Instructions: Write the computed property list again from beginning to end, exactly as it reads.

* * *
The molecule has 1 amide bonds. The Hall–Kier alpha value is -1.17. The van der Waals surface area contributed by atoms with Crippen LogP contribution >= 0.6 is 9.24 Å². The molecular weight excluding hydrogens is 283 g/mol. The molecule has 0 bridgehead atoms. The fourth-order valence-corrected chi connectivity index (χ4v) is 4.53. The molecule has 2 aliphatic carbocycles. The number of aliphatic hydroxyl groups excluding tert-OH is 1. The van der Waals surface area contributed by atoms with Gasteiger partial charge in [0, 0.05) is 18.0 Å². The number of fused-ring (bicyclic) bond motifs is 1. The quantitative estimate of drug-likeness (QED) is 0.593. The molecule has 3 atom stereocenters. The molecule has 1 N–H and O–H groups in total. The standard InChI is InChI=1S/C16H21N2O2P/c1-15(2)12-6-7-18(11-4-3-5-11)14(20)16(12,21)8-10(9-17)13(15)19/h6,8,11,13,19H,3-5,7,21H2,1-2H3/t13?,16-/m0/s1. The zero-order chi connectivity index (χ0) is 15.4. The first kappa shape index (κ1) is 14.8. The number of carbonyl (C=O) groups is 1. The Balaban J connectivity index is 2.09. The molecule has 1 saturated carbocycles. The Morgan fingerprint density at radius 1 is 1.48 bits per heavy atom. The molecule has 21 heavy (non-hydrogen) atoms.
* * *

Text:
The molecule has 1 amide bonds. The Hall–Kier alpha value is -1.17. The van der Waals surface area contributed by atoms with Crippen LogP contribution >= 0.6 is 9.24 Å². The molecular weight excluding hydrogens is 283 g/mol. The molecule has 0 bridgehead atoms. The fourth-order valence-corrected chi connectivity index (χ4v) is 4.53. The molecule has 2 aliphatic carbocycles. The number of aliphatic hydroxyl groups excluding tert-OH is 1. The van der Waals surface area contributed by atoms with Gasteiger partial charge in [0, 0.05) is 18.0 Å². The number of fused-ring (bicyclic) bond motifs is 1. The quantitative estimate of drug-likeness (QED) is 0.593. The molecule has 3 atom stereocenters. The molecule has 1 N–H and O–H groups in total. The standard InChI is InChI=1S/C16H21N2O2P/c1-15(2)12-6-7-18(11-4-3-5-11)14(20)16(12,21)8-10(9-17)13(15)19/h6,8,11,13,19H,3-5,7,21H2,1-2H3/t13?,16-/m0/s1. The zero-order chi connectivity index (χ0) is 15.4. The first kappa shape index (κ1) is 14.8. The number of carbonyl (C=O) groups is 1. The Balaban J connectivity index is 2.09. The molecule has 1 saturated carbocycles. The Morgan fingerprint density at radius 1 is 1.48 bits per heavy atom. The molecule has 21 heavy (non-hydrogen) atoms.